case. What the Board of Appeal said in that case was that classifying emails
depending on their content and that’s what the invention does here, depending
on the text inside the email, to check whether the the text of the email, the
content, is really valuable to the user or whether it is spam, that’s a
non-technical differentiation because the question whether an email is
wanted by the user or not so that it is spam, that’s that’s a non-technical issue.
Would have been different maybe if the emails would have been classified based
on a technical characteristic, maybe I don’t know – the size of an email
attachment or something. That would have been maybe a technical characteristic,
the storage size – two minutes, okay – then let’s skip this one and come to an
interesting case. This is then the last example. A computer-implemented
method for simulating pedestrian crowd movement. So in this case the invention
was about having a model of, for example a building,
(((technician informing about problems with the live translation))) Hmm, I’m sorry. Should I proceed
nevertheless? I hope you understand my English talking. Yeah okay, so this was
about having a mathematical model of a building, for example, a railway station
for example, and a model of how people move in such an environment. And then the
method would simulate how a crowd of pedestrians would move through the
railway station, for example, then you could derive insights, such as in case of
an emergency whether people could be evacuated fast enough and things like
that. So question: is it patent-eligible? Yes, because it’s a computer-implemented
method. And now the interesting question: Do those algorithmic features, do those
contribute to the technical character? No one, no one really knows. And the thing is:
no one really knows! Because this is an interesting case, because it was an appeal
case and the appellant said that where there was an earlier decision which was
about simulating an electronic circuit and the current flow in that circuit and
this one was considered technical. Now the appellant said, well this invention
is quite similar because it’s about simulating an environment, such as a
railroad station, which is also a technical thing. And he also said that
people moving through that environment also follows – on a macro level – kind of
physical constraints. People, cause for example,
a human being cannot move through a wall and things like that. So he said that
it’s quite similar to this current circuit simulation case, and therefore
this one should also be patentable and technical. So the Board of Appeal here
was not so sure because they said, well yes, it’s somewhat similar to this older
case. But they really questioned the older case as such. They said that, well,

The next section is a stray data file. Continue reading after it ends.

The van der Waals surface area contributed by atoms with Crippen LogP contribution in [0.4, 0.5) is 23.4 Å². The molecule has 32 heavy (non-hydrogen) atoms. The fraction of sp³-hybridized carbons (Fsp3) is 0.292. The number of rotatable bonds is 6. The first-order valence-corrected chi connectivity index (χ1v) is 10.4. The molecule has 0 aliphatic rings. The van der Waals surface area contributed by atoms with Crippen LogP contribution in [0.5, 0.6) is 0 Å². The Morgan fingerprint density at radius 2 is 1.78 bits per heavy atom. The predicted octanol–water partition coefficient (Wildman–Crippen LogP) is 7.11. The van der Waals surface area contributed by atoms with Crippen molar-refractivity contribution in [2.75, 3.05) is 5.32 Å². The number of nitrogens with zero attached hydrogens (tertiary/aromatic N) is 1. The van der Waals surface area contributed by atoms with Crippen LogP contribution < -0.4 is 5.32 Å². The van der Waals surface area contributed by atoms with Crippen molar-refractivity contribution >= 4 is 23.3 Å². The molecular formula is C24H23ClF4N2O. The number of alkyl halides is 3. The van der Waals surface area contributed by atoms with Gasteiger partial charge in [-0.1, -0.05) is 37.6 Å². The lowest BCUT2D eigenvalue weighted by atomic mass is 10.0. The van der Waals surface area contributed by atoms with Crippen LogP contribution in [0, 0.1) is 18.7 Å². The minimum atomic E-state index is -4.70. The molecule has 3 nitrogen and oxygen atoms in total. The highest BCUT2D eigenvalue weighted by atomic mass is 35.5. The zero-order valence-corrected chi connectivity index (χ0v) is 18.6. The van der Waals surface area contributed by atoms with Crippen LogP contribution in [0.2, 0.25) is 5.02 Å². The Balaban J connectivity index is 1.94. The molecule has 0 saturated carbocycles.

only simulating a hypothetical system here, because that doesn’t need to
be a real railroad station. It can be just a model of a hypothetical railroad
station. This claim also covers, for example simulating movement of people
through an online game, for example, which is purely – it’s not real – so they said, no
we don’t agree with that earlier approach and therefore what they did
here, the Board of Appeal, is they referred some questions to the Enlarged
Board of Appeal, which is the highest judicial entity of the European patent
system, to answer that question basically. If simulation methods which only operate
on a simulated model of a real word entity but not on a real-world entity
itself, whether that should be technical or not. And we don’t know, the
Enlarged Board of Appeal will have to decide that. And this decision will have
tremendous impact on a whole industry branch, the whole simulation methods
branch. So bottom line: what you need to know. The legal framework at the
European patent system is quite stable. Patent eligibility non-issue. The decisive
question is always inventive step, where only the technical part of the invention
is looked at. And the question what is technical or not is then always a
question of the individual case, and you have to know basically old cases to
draw analogies for your case. Now to help you with that, what we did – my team and I
at my firm – is we set up a little website called bardehle.com/europeansoftwarepatents.
You might wanna visit that website, it’s some kind of a Wiki where our mission is to provide
actionable summaries of virtually all Board of Appeal decisions that concern
European software patents. Currently we’re adding a new entry every Tuesday
and Thursday, so check it out, I hope it’s helpful. Okay, that’s all for my side.
Thank you, Spasiba!

One thought to “How the EPO examines software patents | #softwarepatent (2019)”

  1. 23:55 Was she complaining that you were talking to fast?
    (English is my first language, and I can understand everything you're saying.)